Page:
Risks of deliberately delaying discharge

Risks of deliberately delaying discharge

A recent Commercial Court decision in Transgrain Shipping (Singapore) Pte Ltd -v- Yangtze Navigation (Hong Kong) Co Ltd [2016] EWHC 3132 (Comm), has held that a charterer is 100% responsible under the Inter-Club Agreement for damage to cargo arising from an order to the vessel to delay discharge until the receivers were able to pay for the cargo.

The cargo concerned was soya beans, and the vessel was kept waiting for 6 months off the discharge port, during which time it went lumpy and discoloured in two holds. This was not due to any improper monitoring on owners part, nor any breach on charterers part, but instead was caused by a combination of the inherent nature of the cargo and the lengthy delay prior to discharge. It led to a cargo damage claim from receivers which owners settled for EUR2,654,238. The issue before the Court was whether owners could claim a full indemnity under clause 8 (d) of the Inter Club Agreement on the basis that the claim arose from the charterer’s decision to delay discharge.

Inter Club Agreement clause 8 (d)

Clause 8 (d) says: 
“(8) Cargo claims shall be apportioned as follows: (...)
(d) All other cargo claims whatsoever 
(including claims for delay to cargo):
50% Charterers
50% Owners

Unless there is clear and irrefutable evidence that the claim arose out of the act or neglect of the one or the other (including their servants or sub-contractors) in which case that party shall then bear 100% of the claim.”

Charterers argued that the words “act or neglect” should be read together, so that the fault element in “neglect” should also apply to “act”. The judge decided that since the Inter Club Agreement was a mechanical apportionment of liability, the word “act” should be read in accordance with its ordinary and natural meaning without regard to questions of fault. As such, charterers’ “act” in deciding to delay discharge, even though without fault, was enough to make them 100% responsible for the cargo claim which then arose as a result of the delay.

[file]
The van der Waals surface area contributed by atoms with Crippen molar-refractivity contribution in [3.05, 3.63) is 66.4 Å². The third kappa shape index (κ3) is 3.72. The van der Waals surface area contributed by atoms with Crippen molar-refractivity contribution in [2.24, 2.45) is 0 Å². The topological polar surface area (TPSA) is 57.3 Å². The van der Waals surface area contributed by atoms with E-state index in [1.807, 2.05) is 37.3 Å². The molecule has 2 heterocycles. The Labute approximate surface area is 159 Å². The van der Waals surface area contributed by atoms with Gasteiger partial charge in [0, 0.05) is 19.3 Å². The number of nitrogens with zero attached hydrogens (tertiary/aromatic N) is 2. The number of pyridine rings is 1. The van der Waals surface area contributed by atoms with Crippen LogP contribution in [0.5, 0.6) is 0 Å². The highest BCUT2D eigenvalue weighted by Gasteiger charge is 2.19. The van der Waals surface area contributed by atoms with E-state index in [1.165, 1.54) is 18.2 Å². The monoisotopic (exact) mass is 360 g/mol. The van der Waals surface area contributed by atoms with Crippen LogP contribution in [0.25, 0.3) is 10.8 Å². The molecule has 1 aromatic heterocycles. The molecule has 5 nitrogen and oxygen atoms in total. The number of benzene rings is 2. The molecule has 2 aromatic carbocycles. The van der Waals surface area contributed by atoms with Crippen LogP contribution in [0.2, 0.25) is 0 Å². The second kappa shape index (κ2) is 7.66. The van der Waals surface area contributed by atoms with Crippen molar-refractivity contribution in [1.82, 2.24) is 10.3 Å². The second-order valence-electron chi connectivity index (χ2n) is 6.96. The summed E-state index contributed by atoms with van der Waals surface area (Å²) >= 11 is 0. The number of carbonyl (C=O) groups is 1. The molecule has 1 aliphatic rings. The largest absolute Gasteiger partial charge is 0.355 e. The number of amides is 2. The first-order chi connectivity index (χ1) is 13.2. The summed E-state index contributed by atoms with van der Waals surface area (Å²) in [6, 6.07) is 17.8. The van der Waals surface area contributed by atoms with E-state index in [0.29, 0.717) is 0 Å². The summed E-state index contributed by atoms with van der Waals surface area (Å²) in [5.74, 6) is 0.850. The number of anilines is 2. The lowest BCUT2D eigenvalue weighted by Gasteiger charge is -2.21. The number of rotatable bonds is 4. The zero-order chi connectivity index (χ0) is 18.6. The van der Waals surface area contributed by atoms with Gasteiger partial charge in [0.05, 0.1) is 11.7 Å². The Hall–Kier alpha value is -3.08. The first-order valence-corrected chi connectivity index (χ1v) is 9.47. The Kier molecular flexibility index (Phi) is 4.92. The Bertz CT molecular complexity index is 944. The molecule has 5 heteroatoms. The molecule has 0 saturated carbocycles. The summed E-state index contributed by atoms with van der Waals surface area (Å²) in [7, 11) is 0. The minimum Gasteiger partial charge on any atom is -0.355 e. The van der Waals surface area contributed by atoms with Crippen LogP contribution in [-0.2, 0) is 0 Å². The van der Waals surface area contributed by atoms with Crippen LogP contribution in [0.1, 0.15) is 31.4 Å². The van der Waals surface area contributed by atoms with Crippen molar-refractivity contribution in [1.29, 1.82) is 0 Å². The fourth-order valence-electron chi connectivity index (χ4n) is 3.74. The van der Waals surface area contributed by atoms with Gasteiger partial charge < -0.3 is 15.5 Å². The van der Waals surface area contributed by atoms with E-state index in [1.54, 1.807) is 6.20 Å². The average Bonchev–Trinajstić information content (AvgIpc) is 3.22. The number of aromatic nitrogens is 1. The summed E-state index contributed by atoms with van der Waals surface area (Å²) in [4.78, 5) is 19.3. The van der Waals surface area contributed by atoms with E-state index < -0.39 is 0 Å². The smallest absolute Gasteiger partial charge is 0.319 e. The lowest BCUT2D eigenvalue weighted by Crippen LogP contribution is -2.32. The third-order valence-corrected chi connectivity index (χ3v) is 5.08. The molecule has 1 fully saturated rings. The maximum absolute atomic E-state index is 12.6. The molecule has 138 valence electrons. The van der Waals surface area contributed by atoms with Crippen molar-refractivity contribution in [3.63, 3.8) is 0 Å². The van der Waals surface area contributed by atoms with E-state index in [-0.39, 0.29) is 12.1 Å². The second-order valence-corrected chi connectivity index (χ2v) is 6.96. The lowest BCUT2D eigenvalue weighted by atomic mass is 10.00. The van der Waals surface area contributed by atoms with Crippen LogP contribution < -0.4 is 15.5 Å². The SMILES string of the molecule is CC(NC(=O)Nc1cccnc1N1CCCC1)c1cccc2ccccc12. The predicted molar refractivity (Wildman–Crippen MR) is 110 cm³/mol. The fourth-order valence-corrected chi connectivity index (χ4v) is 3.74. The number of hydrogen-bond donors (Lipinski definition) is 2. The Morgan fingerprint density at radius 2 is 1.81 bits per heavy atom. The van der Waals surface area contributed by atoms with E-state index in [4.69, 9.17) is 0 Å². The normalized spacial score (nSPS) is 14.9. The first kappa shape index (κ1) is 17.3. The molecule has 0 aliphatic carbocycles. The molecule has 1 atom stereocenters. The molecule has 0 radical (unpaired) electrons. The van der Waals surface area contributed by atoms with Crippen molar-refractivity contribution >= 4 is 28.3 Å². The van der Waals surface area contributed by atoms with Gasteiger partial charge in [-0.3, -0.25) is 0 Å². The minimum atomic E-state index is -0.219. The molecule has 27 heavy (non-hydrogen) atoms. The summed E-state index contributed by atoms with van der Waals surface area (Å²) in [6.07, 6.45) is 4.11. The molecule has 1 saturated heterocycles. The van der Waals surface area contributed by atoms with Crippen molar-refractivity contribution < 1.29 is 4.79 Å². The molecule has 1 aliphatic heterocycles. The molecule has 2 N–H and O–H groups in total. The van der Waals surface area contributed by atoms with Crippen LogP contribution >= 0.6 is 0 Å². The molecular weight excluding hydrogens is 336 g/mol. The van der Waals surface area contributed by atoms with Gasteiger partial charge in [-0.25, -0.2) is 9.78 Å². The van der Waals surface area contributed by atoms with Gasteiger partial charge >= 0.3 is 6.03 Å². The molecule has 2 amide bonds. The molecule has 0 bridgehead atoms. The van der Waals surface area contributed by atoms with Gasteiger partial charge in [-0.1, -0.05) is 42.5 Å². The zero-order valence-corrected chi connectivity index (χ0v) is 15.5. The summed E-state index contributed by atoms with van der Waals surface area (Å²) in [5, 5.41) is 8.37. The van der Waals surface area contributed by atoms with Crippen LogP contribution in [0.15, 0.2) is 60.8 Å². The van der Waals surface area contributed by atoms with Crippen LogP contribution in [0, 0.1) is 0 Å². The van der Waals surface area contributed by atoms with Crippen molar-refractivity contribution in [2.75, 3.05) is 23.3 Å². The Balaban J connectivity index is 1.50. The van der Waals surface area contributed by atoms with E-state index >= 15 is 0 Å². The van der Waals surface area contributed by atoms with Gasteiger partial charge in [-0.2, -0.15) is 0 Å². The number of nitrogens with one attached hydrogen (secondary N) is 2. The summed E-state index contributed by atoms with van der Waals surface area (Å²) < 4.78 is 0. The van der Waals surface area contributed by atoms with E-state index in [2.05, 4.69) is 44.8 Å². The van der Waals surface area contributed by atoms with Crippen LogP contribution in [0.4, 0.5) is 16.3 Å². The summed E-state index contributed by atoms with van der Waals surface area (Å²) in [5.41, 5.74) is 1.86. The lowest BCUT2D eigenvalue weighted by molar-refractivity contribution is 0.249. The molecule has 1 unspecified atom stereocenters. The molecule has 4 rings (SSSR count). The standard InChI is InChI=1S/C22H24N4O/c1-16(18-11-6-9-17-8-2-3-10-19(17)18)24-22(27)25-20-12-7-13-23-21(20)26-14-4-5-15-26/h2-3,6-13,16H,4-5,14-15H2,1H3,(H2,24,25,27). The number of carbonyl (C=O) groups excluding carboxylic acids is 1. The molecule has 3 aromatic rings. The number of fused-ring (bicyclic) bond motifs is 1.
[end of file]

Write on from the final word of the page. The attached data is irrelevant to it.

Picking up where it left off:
Permission has been granted for an appeal to the Court of Appeal.


This decision follows the non-fault approach underlying the Inter Club Agreement but questions could be raised in respect of the finding that the claim arose solely due to charterers’ decision to delay discharge. Given the time-sensitive nature of a cargo like soya beans it might be said that owners should have also considered whether they should have rejected the order from charterers to delay discharge on the grounds that it was likely to adversely affect the safety of the cargo and thus on their ability to deploy an inherent vice defence against receivers. Whilst the logic of the Court’s decision in this case may be difficult to dispute in other cases where there are delays in discharge it may be more difficult for owners to obtain a full indemnity where it can be shown that their decision to comply with charterers’ orders to delay discharge had failed to take sufficient account of the impact of a delay on the condition of the cargo on discharge.

Given the number of delayed shipments these days more disputes may be expected on these issues.